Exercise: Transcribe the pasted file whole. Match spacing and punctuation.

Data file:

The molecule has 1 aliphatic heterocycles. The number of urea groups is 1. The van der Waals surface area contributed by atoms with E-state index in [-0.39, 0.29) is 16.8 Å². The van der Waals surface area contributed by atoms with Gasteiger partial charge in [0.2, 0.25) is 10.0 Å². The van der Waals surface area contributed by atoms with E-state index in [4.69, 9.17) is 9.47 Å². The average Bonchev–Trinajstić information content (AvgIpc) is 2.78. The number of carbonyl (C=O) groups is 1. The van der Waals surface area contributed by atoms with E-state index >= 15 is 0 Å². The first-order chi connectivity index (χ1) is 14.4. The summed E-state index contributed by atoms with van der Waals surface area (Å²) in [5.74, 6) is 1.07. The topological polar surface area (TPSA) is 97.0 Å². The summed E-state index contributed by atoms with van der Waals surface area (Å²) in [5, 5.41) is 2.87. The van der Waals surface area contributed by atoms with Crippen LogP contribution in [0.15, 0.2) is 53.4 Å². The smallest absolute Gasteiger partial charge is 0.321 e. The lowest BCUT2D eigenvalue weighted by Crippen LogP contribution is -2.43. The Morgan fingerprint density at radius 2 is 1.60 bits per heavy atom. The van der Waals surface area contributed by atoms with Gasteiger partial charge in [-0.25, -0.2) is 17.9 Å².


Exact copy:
The molecule has 1 aliphatic heterocycles. The number of urea groups is 1. The van der Waals surface area contributed by atoms with E-state index in [-0.39, 0.29) is 16.8 Å². The van der Waals surface area contributed by atoms with Gasteiger partial charge in [0.2, 0.25) is 10.0 Å². The van der Waals surface area contributed by atoms with E-state index in [4.69, 9.17) is 9.47 Å². The average Bonchev–Trinajstić information content (AvgIpc) is 2.78. The number of carbonyl (C=O) groups is 1. The van der Waals surface area contributed by atoms with E-state index >= 15 is 0 Å². The first-order chi connectivity index (χ1) is 14.4. The summed E-state index contributed by atoms with van der Waals surface area (Å²) in [5.74, 6) is 1.07. The topological polar surface area (TPSA) is 97.0 Å². The summed E-state index contributed by atoms with van der Waals surface area (Å²) in [5, 5.41) is 2.87. The van der Waals surface area contributed by atoms with Crippen LogP contribution in [0.15, 0.2) is 53.4 Å². The smallest absolute Gasteiger partial charge is 0.321 e. The lowest BCUT2D eigenvalue weighted by Crippen LogP contribution is -2.43. The Morgan fingerprint density at radius 2 is 1.60 bits per heavy atom. The van der Waals surface area contributed by atoms with Gasteiger partial charge in [-0.25, -0.2) is 17.9 Å².